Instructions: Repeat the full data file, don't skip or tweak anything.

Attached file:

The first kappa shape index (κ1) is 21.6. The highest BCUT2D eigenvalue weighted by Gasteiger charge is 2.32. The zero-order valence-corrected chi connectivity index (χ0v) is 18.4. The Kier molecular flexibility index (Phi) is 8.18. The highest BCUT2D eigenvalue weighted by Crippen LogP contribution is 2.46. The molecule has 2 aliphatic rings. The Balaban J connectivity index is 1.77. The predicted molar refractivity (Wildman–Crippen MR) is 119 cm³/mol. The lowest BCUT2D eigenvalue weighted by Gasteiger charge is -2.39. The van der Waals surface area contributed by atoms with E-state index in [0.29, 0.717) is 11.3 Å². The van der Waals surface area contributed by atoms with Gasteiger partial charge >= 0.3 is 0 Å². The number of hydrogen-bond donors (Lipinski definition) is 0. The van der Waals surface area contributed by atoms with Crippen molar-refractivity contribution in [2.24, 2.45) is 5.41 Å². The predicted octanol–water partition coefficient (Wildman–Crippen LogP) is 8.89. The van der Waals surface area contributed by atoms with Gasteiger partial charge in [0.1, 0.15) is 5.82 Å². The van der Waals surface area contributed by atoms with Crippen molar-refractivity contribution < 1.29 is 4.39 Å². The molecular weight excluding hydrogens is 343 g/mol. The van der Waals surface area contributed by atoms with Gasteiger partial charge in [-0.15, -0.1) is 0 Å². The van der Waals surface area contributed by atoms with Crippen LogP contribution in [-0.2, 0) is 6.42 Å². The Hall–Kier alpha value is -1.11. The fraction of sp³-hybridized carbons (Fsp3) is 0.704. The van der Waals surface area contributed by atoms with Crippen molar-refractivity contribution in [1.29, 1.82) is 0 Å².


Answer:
The first kappa shape index (κ1) is 21.6. The highest BCUT2D eigenvalue weighted by Gasteiger charge is 2.32. The zero-order valence-corrected chi connectivity index (χ0v) is 18.4. The Kier molecular flexibility index (Phi) is 8.18. The highest BCUT2D eigenvalue weighted by Crippen LogP contribution is 2.46. The molecule has 2 aliphatic rings. The Balaban J connectivity index is 1.77. The predicted molar refractivity (Wildman–Crippen MR) is 119 cm³/mol. The lowest BCUT2D eigenvalue weighted by Gasteiger charge is -2.39. The van der Waals surface area contributed by atoms with E-state index in [0.29, 0.717) is 11.3 Å². The van der Waals surface area contributed by atoms with Gasteiger partial charge >= 0.3 is 0 Å². The number of hydrogen-bond donors (Lipinski definition) is 0. The van der Waals surface area contributed by atoms with Crippen molar-refractivity contribution in [2.24, 2.45) is 5.41 Å². The predicted octanol–water partition coefficient (Wildman–Crippen LogP) is 8.89. The van der Waals surface area contributed by atoms with Gasteiger partial charge in [0.1, 0.15) is 5.82 Å². The van der Waals surface area contributed by atoms with Crippen molar-refractivity contribution < 1.29 is 4.39 Å². The molecular weight excluding hydrogens is 343 g/mol. The van der Waals surface area contributed by atoms with Gasteiger partial charge in [-0.15, -0.1) is 0 Å². The van der Waals surface area contributed by atoms with Crippen LogP contribution in [-0.2, 0) is 6.42 Å². The Hall–Kier alpha value is -1.11. The fraction of sp³-hybridized carbons (Fsp3) is 0.704. The van der Waals surface area contributed by atoms with Crippen molar-refractivity contribution in [1.29, 1.82) is 0 Å².